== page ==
One of the silliest men on Earth, Joseph Ratzinger a.k.a. Benedict 16, is at it again, defending the Roman Catholic Church's persecution of the astronomer Galileo.
Ratzinger has raised the hackles of scientists and students in Italy for observing that the Inquisition was "reasonable and just" to have tried and convicted Galileo for heresy in the 17th century.
Now Ratzinger has cancelled his scheduled visit to Rome's La Sapienza university in the wake of protests, which are themselves a bit silly.
That the persecution of Galileo was "reasonable and just" is a thought cherry-picked from philosopher of science Paul Feyerabend's provocative "collage" of ideas, Against Method. Unfortunately Ratzinger added, "The faith does not grow from resentment and the rejection of rationality, but from its fundamental affirmation, and from being rooted in a still greater form of reason."
Talk about completely missing the point. There exists a much, much broader context here, that being the history of science, and the manner in which scientific "paradigms" have replaced one another during the course of that history. What Feyerabend was suggesting is that Aristotle, who believed that the Sun revolved around the Earth, was better at arguing than was Galileo, not that the means and ends of the Inquisition were defensible, and certainly not that faith is rooted in an even greater form of reason.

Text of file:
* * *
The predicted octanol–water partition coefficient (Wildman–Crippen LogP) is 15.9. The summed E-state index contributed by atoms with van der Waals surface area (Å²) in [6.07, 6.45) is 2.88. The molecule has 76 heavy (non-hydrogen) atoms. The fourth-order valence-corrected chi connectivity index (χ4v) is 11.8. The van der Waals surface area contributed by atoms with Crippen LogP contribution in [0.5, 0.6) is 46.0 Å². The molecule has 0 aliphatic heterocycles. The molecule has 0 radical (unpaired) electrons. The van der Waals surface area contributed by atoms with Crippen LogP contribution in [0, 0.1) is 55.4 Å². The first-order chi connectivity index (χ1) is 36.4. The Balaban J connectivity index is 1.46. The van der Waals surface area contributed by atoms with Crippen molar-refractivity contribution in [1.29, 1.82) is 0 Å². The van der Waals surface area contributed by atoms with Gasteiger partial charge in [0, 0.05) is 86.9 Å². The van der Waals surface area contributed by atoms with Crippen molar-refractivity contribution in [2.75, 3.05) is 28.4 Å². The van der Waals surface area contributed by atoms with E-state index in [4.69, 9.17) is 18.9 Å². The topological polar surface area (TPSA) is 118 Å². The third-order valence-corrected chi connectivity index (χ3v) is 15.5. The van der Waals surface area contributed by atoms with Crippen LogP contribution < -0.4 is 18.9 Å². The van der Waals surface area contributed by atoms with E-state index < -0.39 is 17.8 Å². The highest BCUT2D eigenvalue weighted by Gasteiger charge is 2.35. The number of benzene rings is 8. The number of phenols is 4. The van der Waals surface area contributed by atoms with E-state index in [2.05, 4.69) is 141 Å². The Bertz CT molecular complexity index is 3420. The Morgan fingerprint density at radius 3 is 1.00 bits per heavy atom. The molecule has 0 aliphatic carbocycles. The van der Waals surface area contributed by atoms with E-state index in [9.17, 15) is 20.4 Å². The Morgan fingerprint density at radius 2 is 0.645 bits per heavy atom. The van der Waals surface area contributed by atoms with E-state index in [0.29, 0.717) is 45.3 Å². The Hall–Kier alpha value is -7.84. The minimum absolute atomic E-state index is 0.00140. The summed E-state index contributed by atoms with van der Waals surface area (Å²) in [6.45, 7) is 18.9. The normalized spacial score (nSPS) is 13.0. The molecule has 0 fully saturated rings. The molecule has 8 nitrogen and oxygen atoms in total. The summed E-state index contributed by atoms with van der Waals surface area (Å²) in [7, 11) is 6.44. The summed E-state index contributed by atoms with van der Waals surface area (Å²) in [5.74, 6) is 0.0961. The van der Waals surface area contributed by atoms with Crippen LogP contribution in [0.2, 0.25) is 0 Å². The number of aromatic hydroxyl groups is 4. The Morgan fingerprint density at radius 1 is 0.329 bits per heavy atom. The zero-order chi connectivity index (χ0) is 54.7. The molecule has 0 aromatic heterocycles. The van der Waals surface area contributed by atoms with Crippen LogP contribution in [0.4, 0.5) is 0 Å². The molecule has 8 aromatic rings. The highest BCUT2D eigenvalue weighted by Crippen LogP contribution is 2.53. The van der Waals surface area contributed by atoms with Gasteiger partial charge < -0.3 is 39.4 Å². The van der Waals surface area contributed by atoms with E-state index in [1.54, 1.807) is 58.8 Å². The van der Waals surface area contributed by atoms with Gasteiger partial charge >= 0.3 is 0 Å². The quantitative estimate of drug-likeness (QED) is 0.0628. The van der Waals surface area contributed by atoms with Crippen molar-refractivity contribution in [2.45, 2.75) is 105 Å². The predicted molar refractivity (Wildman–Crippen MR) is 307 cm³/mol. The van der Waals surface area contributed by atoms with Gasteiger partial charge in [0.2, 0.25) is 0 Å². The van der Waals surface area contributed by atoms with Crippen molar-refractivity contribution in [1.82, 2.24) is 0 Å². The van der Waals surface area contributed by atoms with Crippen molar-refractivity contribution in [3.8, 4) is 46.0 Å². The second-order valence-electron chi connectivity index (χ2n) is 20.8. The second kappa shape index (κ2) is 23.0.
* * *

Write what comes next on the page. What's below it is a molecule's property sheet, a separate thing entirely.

In his critique of scientific methodology, Feyerabend compared Aristotle's debating style with Galileo's and argued that even though the latter was correct about the arrangement of the solar system and the former not, Galileo's support for his discoveries was often tainted by "rhetoric, propaganda, and various epistemological tricks," whereas Aristotle's deployment of logical inference was more rigorous. In other words, Aristotle's method was more sound.
That the Inquisition was "reasonable and just" is but pure provocation: "I love to shock people," as Feyerabend put it in his autobiography. It's hardly either reasonable or just to put a man to trial on penalty of torture for challenging the teachings of some religion, although I disagree that Der Papst should be discouraged from propagating his inanities at any particular venue.
Let him speak. He occasionally comes up with some great material.